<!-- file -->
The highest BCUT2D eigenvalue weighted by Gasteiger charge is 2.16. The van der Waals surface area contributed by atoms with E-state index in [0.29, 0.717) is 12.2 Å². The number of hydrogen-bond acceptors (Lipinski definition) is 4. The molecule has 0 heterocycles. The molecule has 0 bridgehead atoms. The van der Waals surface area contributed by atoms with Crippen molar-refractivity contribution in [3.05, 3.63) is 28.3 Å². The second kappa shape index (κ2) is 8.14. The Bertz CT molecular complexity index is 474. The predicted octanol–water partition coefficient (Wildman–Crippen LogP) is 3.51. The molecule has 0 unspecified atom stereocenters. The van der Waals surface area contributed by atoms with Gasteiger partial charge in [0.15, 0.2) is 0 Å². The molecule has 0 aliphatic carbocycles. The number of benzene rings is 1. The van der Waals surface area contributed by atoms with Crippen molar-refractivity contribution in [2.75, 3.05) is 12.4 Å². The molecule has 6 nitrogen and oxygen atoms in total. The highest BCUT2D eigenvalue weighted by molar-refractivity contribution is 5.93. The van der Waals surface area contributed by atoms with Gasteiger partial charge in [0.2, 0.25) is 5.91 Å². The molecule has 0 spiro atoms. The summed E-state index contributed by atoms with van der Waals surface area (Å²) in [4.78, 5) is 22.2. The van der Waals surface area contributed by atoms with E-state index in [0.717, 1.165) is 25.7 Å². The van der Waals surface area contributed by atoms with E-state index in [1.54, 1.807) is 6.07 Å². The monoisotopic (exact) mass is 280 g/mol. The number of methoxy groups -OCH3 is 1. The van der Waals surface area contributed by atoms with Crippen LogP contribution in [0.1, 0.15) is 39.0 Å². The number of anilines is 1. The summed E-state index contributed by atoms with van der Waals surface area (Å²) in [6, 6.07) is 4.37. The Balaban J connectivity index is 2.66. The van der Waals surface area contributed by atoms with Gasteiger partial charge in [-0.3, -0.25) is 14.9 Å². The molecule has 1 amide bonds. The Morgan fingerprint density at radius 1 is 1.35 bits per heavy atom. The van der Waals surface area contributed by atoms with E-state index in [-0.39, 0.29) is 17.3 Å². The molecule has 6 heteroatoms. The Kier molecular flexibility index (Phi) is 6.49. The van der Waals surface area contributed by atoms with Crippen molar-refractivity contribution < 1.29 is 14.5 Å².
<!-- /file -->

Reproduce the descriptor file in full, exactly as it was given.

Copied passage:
The highest BCUT2D eigenvalue weighted by Gasteiger charge is 2.16. The van der Waals surface area contributed by atoms with E-state index in [0.29, 0.717) is 12.2 Å². The number of hydrogen-bond acceptors (Lipinski definition) is 4. The molecule has 0 heterocycles. The molecule has 0 bridgehead atoms. The van der Waals surface area contributed by atoms with Crippen molar-refractivity contribution in [3.05, 3.63) is 28.3 Å². The second kappa shape index (κ2) is 8.14. The Bertz CT molecular complexity index is 474. The predicted octanol–water partition coefficient (Wildman–Crippen LogP) is 3.51. The molecule has 0 unspecified atom stereocenters. The van der Waals surface area contributed by atoms with Gasteiger partial charge in [0.15, 0.2) is 0 Å². The molecule has 0 aliphatic carbocycles. The number of benzene rings is 1. The van der Waals surface area contributed by atoms with Crippen molar-refractivity contribution in [2.75, 3.05) is 12.4 Å². The molecule has 6 nitrogen and oxygen atoms in total. The highest BCUT2D eigenvalue weighted by molar-refractivity contribution is 5.93. The van der Waals surface area contributed by atoms with Gasteiger partial charge in [0.2, 0.25) is 5.91 Å². The molecule has 0 spiro atoms. The summed E-state index contributed by atoms with van der Waals surface area (Å²) in [4.78, 5) is 22.2. The van der Waals surface area contributed by atoms with E-state index in [0.717, 1.165) is 25.7 Å². The van der Waals surface area contributed by atoms with E-state index in [1.54, 1.807) is 6.07 Å². The monoisotopic (exact) mass is 280 g/mol. The number of methoxy groups -OCH3 is 1. The van der Waals surface area contributed by atoms with Crippen LogP contribution in [0.1, 0.15) is 39.0 Å². The number of anilines is 1. The summed E-state index contributed by atoms with van der Waals surface area (Å²) in [6, 6.07) is 4.37. The Balaban J connectivity index is 2.66. The van der Waals surface area contributed by atoms with Gasteiger partial charge in [-0.3, -0.25) is 14.9 Å². The molecule has 1 amide bonds. The Morgan fingerprint density at radius 1 is 1.35 bits per heavy atom. The van der Waals surface area contributed by atoms with E-state index in [-0.39, 0.29) is 17.3 Å². The molecule has 6 heteroatoms. The Kier molecular flexibility index (Phi) is 6.49. The van der Waals surface area contributed by atoms with Crippen molar-refractivity contribution < 1.29 is 14.5 Å².